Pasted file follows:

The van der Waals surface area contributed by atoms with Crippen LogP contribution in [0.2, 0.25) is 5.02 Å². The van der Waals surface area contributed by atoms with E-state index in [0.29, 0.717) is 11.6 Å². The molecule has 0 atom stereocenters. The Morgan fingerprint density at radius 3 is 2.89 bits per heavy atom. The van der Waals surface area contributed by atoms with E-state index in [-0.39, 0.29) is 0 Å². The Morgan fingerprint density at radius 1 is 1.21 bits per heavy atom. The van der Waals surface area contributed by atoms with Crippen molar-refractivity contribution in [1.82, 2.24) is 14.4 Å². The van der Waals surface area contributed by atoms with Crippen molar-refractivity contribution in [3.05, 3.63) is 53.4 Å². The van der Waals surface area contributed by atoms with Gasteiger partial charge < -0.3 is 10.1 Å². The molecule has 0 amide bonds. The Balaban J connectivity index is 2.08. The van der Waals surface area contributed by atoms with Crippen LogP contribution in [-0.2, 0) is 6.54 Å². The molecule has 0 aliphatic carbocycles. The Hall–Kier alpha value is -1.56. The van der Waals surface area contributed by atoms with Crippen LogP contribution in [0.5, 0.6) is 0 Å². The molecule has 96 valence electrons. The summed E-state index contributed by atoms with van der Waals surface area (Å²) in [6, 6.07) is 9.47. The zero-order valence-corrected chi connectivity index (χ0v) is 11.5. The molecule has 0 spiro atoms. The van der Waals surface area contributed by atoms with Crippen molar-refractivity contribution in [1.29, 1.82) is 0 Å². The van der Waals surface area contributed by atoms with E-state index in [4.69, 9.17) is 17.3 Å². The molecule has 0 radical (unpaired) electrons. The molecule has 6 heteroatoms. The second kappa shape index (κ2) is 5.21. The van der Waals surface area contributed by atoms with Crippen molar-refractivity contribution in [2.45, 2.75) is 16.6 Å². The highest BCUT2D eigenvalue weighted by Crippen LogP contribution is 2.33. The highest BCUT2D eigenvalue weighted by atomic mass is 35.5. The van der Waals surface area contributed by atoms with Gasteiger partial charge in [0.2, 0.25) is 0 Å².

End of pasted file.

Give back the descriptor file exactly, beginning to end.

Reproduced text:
The van der Waals surface area contributed by atoms with Crippen LogP contribution in [0.2, 0.25) is 5.02 Å². The van der Waals surface area contributed by atoms with E-state index in [0.29, 0.717) is 11.6 Å². The molecule has 0 atom stereocenters. The Morgan fingerprint density at radius 3 is 2.89 bits per heavy atom. The van der Waals surface area contributed by atoms with E-state index in [-0.39, 0.29) is 0 Å². The Morgan fingerprint density at radius 1 is 1.21 bits per heavy atom. The van der Waals surface area contributed by atoms with Crippen molar-refractivity contribution in [1.82, 2.24) is 14.4 Å². The van der Waals surface area contributed by atoms with Crippen molar-refractivity contribution in [3.05, 3.63) is 53.4 Å². The van der Waals surface area contributed by atoms with Gasteiger partial charge < -0.3 is 10.1 Å². The molecule has 0 amide bonds. The Balaban J connectivity index is 2.08. The van der Waals surface area contributed by atoms with Crippen LogP contribution in [-0.2, 0) is 6.54 Å². The molecule has 0 aliphatic carbocycles. The Hall–Kier alpha value is -1.56. The van der Waals surface area contributed by atoms with Crippen LogP contribution in [0.5, 0.6) is 0 Å². The molecule has 96 valence electrons. The summed E-state index contributed by atoms with van der Waals surface area (Å²) in [6, 6.07) is 9.47. The zero-order valence-corrected chi connectivity index (χ0v) is 11.5. The molecule has 0 spiro atoms. The van der Waals surface area contributed by atoms with Crippen molar-refractivity contribution in [1.29, 1.82) is 0 Å². The van der Waals surface area contributed by atoms with E-state index in [4.69, 9.17) is 17.3 Å². The molecule has 0 radical (unpaired) electrons. The molecule has 6 heteroatoms. The second kappa shape index (κ2) is 5.21. The van der Waals surface area contributed by atoms with Crippen molar-refractivity contribution in [2.45, 2.75) is 16.6 Å². The highest BCUT2D eigenvalue weighted by Crippen LogP contribution is 2.33. The highest BCUT2D eigenvalue weighted by atomic mass is 35.5. The van der Waals surface area contributed by atoms with Gasteiger partial charge in [0.2, 0.25) is 0 Å².